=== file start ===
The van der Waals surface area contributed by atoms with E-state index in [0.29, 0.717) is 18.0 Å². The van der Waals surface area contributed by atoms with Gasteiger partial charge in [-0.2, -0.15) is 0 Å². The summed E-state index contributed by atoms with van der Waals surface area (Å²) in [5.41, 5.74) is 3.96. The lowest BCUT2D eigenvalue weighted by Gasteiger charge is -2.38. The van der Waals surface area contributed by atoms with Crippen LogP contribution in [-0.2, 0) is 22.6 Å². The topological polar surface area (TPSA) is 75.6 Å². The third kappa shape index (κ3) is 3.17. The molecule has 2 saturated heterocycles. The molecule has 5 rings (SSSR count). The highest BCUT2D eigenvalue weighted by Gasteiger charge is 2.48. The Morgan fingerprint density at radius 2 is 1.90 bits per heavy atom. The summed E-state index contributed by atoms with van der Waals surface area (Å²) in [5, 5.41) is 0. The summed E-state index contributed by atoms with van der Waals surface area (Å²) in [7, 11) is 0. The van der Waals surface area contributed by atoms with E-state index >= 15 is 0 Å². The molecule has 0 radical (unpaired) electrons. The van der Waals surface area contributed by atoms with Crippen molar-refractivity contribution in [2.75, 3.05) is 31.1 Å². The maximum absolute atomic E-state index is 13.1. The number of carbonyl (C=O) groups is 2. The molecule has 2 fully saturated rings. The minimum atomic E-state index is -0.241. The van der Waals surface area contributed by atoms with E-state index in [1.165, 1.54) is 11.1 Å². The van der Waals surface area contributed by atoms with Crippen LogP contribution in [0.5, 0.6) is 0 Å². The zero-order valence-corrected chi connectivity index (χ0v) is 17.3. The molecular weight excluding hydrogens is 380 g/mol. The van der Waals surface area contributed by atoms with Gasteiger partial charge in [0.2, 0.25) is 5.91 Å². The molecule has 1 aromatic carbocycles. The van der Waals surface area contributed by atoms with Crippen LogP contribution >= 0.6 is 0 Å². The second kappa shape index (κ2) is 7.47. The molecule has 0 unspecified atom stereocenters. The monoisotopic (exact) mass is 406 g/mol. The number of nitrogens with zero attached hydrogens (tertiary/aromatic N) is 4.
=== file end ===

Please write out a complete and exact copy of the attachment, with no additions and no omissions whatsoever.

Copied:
The van der Waals surface area contributed by atoms with E-state index in [0.29, 0.717) is 18.0 Å². The van der Waals surface area contributed by atoms with Gasteiger partial charge in [-0.2, -0.15) is 0 Å². The summed E-state index contributed by atoms with van der Waals surface area (Å²) in [5.41, 5.74) is 3.96. The lowest BCUT2D eigenvalue weighted by Gasteiger charge is -2.38. The van der Waals surface area contributed by atoms with Crippen LogP contribution in [-0.2, 0) is 22.6 Å². The topological polar surface area (TPSA) is 75.6 Å². The third kappa shape index (κ3) is 3.17. The molecule has 2 saturated heterocycles. The molecule has 5 rings (SSSR count). The highest BCUT2D eigenvalue weighted by Gasteiger charge is 2.48. The Morgan fingerprint density at radius 2 is 1.90 bits per heavy atom. The summed E-state index contributed by atoms with van der Waals surface area (Å²) in [5, 5.41) is 0. The summed E-state index contributed by atoms with van der Waals surface area (Å²) in [7, 11) is 0. The van der Waals surface area contributed by atoms with E-state index >= 15 is 0 Å². The molecule has 0 radical (unpaired) electrons. The van der Waals surface area contributed by atoms with Crippen molar-refractivity contribution in [2.75, 3.05) is 31.1 Å². The maximum absolute atomic E-state index is 13.1. The number of carbonyl (C=O) groups is 2. The molecule has 2 fully saturated rings. The minimum atomic E-state index is -0.241. The van der Waals surface area contributed by atoms with E-state index in [1.165, 1.54) is 11.1 Å². The van der Waals surface area contributed by atoms with Crippen LogP contribution in [0.5, 0.6) is 0 Å². The zero-order valence-corrected chi connectivity index (χ0v) is 17.3. The molecular weight excluding hydrogens is 380 g/mol. The van der Waals surface area contributed by atoms with Gasteiger partial charge in [0.2, 0.25) is 5.91 Å². The molecule has 1 aromatic carbocycles. The van der Waals surface area contributed by atoms with Crippen LogP contribution >= 0.6 is 0 Å². The second kappa shape index (κ2) is 7.47. The molecule has 0 unspecified atom stereocenters. The monoisotopic (exact) mass is 406 g/mol. The number of nitrogens with zero attached hydrogens (tertiary/aromatic N) is 4.